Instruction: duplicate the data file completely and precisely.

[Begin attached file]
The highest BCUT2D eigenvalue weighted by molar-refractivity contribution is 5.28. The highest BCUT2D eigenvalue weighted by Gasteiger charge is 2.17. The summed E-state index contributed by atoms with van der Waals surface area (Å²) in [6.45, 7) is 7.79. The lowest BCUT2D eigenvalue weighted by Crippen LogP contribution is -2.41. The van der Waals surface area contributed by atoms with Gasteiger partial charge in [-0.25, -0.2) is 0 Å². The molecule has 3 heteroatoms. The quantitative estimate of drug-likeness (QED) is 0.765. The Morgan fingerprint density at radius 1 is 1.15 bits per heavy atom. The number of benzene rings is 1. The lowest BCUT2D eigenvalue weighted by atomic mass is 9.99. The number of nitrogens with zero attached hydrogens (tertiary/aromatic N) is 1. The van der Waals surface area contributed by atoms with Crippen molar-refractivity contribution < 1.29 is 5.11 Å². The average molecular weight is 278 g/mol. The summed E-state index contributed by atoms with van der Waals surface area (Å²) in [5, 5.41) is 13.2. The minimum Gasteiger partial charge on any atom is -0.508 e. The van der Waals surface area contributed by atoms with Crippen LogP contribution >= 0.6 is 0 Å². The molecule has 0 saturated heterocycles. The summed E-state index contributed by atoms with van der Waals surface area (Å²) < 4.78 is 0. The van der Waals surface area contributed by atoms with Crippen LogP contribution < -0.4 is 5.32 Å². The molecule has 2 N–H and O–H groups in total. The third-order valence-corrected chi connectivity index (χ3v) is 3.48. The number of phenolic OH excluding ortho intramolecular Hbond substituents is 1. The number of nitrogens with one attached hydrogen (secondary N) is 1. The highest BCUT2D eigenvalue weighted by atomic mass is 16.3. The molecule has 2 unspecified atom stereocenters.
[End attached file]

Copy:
The highest BCUT2D eigenvalue weighted by molar-refractivity contribution is 5.28. The highest BCUT2D eigenvalue weighted by Gasteiger charge is 2.17. The summed E-state index contributed by atoms with van der Waals surface area (Å²) in [6.45, 7) is 7.79. The lowest BCUT2D eigenvalue weighted by Crippen LogP contribution is -2.41. The van der Waals surface area contributed by atoms with Gasteiger partial charge in [-0.25, -0.2) is 0 Å². The molecule has 3 heteroatoms. The quantitative estimate of drug-likeness (QED) is 0.765. The Morgan fingerprint density at radius 1 is 1.15 bits per heavy atom. The number of benzene rings is 1. The lowest BCUT2D eigenvalue weighted by atomic mass is 9.99. The number of nitrogens with zero attached hydrogens (tertiary/aromatic N) is 1. The van der Waals surface area contributed by atoms with Crippen molar-refractivity contribution < 1.29 is 5.11 Å². The average molecular weight is 278 g/mol. The summed E-state index contributed by atoms with van der Waals surface area (Å²) in [5, 5.41) is 13.2. The minimum Gasteiger partial charge on any atom is -0.508 e. The van der Waals surface area contributed by atoms with Crippen LogP contribution >= 0.6 is 0 Å². The molecule has 0 saturated heterocycles. The summed E-state index contributed by atoms with van der Waals surface area (Å²) < 4.78 is 0. The van der Waals surface area contributed by atoms with Crippen LogP contribution < -0.4 is 5.32 Å². The molecule has 2 N–H and O–H groups in total. The third-order valence-corrected chi connectivity index (χ3v) is 3.48. The number of phenolic OH excluding ortho intramolecular Hbond substituents is 1. The number of nitrogens with one attached hydrogen (secondary N) is 1. The highest BCUT2D eigenvalue weighted by atomic mass is 16.3. The molecule has 2 unspecified atom stereocenters.